Watch your child’s diet to fight obesity, NCDs

28 Jan, 2023 - 00:01 0 Views
Watch your child’s diet to fight obesity, NCDs

The Chronicle

Andile Tshuma, Chronicle Reporter
ZIMBABWE is facing a growing and worrying trend of obesity and diabetes cases as a result of failure to meet some of the global nutritional targets, and even more worrying is the growing trend of obesity and non-communicable diseases in children.
Health experts in the country and globally have expressed concern over the increasing number of overweight children and the growing trend of childhood obesity.

Many have agreed that such challenges are stemming from sedentary lifestyles and poor eating habits.
Recently, there was a very engaging conversation on Twitter about what people are feeding their children, particularly school going age groups. The conversation was quite an eye opener for many as it showed that while many people seemed worried about the deteriorating health of their children, the apple had not fallen that far from the tree.

Children are often mirrors of ourselves. Do you approve of what your child loves to do, eat, or play with?
Do you think you have the right impact on your child’s food or lifestyle choices? Through socialisation in the home, children learn behaviours that they may go out and exhibit when they interact with other children. What kind of example are you setting for your child? Throughout the early childhood development stages, children learn a lot of habits by observing what adults do and mimicking exactly that. How good is your example?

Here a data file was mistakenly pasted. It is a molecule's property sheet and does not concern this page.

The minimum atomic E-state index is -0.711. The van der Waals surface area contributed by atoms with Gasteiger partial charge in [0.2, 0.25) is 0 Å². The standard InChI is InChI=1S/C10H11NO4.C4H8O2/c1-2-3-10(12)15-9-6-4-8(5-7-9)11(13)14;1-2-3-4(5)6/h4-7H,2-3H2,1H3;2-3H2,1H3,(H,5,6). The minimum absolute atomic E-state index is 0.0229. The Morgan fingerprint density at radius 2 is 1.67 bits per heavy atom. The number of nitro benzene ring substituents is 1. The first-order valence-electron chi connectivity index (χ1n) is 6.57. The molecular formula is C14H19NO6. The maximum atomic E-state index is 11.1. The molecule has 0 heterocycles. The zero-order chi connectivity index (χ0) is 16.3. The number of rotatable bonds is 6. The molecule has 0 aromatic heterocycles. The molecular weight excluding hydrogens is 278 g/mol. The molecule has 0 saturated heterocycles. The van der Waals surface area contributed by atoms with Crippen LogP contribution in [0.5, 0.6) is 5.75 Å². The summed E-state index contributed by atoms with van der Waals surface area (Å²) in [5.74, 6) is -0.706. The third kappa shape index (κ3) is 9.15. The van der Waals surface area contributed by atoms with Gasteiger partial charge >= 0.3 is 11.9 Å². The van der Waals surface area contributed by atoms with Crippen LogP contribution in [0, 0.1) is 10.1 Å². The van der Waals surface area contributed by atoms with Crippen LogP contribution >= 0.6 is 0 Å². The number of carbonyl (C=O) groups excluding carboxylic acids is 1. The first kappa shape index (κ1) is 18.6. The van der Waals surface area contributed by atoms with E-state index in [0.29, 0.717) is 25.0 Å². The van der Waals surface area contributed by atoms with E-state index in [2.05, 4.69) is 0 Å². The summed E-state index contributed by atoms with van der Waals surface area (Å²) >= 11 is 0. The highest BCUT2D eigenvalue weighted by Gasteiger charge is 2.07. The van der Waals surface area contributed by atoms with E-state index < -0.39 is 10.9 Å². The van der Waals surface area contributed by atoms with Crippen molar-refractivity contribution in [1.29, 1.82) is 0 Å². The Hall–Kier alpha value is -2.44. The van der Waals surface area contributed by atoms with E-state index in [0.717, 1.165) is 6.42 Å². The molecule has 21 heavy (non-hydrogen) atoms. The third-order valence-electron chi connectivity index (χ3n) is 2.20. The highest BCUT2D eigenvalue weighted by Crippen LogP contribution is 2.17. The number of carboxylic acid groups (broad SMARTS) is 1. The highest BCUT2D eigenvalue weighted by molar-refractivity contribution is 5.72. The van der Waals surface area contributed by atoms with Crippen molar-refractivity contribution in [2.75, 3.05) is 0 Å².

A school expressed concern on how many parents were packing unhealthy lunches for children almost on a daily basis. She said some bring white bread with polony and Russian sausages and ham and some ‘‘jiggies’’ with fizzy drinks from the beginning to the end of the term. Such kids will also snack on biscuits and cakes and doughnuts and never on fruit. They rarely ever brought a water bottle to school.

While club sandwiches and different types of sausages will seem like the easy go to lunch for a Grade Four pupil, the amount of processed foods that the child would have consumed by the end of the term is worrying. It is highly likely that this child would have eaten a very sugary cereal in the morning. When the child goes home, they may just eat instant noodles as they wait for dinner, or eat more corn snacks, however, probably by the time supper is ready the child has no appetite and will not eat isitshwala and veggies with a piece of meat. It is sad.

Most highly processed foods that children are being made to consume have been linked to various cancers and heart disease, and while some of the results such as being overweight or obese can be easily seen, some children may end up developing lifestyle related non communicable diseases more associated with adults. Children may develop diabetes and hypertension at a very young age, because of the food choices that adults make for them. Probably the child never gets to do any physical play but spends the day after school watching YouTube videos or Netflix.